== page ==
The public's patience

Reports from around the United States provide the surprising finding that Americans who were sufficiently aroused to replace a president remain relatively patient even though little has been done to change the conditions which so disturbed them back in November.

The Democratic Senate minority leader, Robert Byrd, was right when he made this assessment of the last election: "I don't think the vote was an expression of ideology. The people voted for a change."

"They wanted less government interference," he told reporters over breakfast. "they wanted less spending. And they wanted to see the United States still a great nation -- and one that was so recognized around the world."

The President has been in office more than four months, and the scene today isn't that much different from what it was during the campaign. Mr. Reagan and Congress are in the process of beefing up defense and the President has talked tough to the Soviets at times -- but nothing has happened that could be singled out as definitely elevating US standing in the eyes of the world.

The President seems to be making progress in putting his spending-cut program forward, but it is still a distance away from enactment. And his tax-cut proposal, 10 percent for each of three successive years, seems destined for cutbacks and reshaping.

With interest rates sky high and inflation (except for a month's pause) still running at what the President as well as the nation sees as an unacceptable rate , it is difficult to find tangible evidence that Mr. Reagan has coped with his economic problems.

The patience of the American people seems related in art to the President and his ability to persuade them that good things are indeed on the way. "The President," says Senator Byrd, "is charming, a man whom the American people see as having leadership qualities. They don't see these qualities as pretense but as presidential." He adds:

"I myself think there is leadership there. He is politician who knows how to get things done."

But something else is involved in this public tranquility. One of the findings of a new poll shows Americans no longer as upset over their property and income taxes as they were only a short time ago. The turbulent '60s and '70 s -- marked by antiwar protests and unhappiness over Watergate -- have been followed, it seems, by the "somewhat contented" '80s.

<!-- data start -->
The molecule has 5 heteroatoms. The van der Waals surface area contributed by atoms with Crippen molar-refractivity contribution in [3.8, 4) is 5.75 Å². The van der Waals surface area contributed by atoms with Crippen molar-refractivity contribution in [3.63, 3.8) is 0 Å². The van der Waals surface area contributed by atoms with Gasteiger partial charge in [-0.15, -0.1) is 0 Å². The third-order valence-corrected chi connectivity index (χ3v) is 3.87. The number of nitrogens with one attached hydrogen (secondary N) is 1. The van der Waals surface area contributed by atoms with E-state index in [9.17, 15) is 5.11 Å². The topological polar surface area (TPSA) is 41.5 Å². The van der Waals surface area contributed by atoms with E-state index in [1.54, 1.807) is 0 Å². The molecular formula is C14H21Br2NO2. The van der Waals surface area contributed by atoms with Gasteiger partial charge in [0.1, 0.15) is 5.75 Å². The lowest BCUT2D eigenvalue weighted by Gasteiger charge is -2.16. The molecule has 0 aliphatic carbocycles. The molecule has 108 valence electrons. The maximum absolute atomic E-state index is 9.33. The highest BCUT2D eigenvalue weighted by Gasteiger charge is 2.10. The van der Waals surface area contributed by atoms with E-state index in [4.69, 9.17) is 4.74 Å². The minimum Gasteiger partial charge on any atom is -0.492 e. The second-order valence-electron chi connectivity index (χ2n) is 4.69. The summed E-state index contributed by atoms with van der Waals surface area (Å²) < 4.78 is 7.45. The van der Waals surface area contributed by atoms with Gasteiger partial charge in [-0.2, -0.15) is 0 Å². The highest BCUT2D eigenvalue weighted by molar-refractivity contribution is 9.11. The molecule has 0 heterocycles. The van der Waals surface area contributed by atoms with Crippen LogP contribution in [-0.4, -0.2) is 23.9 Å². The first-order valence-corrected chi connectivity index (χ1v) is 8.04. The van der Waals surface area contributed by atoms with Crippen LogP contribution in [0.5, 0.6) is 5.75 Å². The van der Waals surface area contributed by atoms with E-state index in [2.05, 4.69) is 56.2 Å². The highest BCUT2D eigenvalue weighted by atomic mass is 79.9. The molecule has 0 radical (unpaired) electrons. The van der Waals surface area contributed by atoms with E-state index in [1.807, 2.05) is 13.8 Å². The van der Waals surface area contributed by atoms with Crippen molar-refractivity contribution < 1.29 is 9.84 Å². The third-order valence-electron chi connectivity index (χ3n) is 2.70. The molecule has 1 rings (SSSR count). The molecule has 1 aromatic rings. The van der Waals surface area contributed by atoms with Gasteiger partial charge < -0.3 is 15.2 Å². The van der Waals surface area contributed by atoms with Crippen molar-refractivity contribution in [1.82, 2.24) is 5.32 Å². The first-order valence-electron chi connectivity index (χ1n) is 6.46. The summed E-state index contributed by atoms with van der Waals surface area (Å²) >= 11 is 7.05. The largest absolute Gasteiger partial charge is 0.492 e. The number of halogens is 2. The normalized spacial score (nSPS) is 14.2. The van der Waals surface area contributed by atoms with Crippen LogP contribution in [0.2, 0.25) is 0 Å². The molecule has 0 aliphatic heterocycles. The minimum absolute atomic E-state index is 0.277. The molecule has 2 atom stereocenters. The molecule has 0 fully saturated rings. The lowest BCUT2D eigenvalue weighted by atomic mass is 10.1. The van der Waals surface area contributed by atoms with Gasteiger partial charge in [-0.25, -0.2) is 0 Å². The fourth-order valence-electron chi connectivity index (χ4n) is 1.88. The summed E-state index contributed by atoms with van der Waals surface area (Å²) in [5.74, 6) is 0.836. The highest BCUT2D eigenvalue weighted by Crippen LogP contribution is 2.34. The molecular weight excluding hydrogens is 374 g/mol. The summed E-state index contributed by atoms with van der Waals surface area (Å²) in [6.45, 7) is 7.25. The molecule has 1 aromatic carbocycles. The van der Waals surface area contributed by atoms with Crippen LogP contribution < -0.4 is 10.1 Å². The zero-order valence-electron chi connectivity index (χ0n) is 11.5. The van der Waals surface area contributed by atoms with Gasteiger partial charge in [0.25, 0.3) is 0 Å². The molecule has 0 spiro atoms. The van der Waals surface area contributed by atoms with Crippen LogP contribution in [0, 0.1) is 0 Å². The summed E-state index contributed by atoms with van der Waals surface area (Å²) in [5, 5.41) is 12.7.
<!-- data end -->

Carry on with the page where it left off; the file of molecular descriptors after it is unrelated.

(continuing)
To be sure, there is a continued public skepticism of leaders which of itself works against this feeling of satisfaction. Yet observers now see a counterforce at work. Americans everywhere, they say, are beginning to be more sophisticated in their knowledge of government. They discern a growing awareness among the electorate not only that was Rome not built in a day but that the job ahead for President Reagan, in both domestic and foreign affairs, is exceedingly difficult and complex and may well take some time to accomplish -- if it can ever be fully accomplished.

This doesn't mean the public's patience won't wear out. The President's people -- Meese, Baker, Stockman, Regan, Weidenbaum, Brock, and others -- say the administration must produce some results on the economy by 1982 or take the risk of arousing some public rancor.

But they also say much "results" won't have to be a full cure for the ailing economy. They say that if the public sees a new Reagan economic approach in place by that time, together with some small evidence it is beginning to turn the economy around, this will be all that is needed to hold the voters behind the President.

This may well be. In any case, a "can-do" President is encouraging this patience by emphasizing that it will take time to change Washington's deeply entrenched ways of dealing with government, the economy, and the rest of the world.

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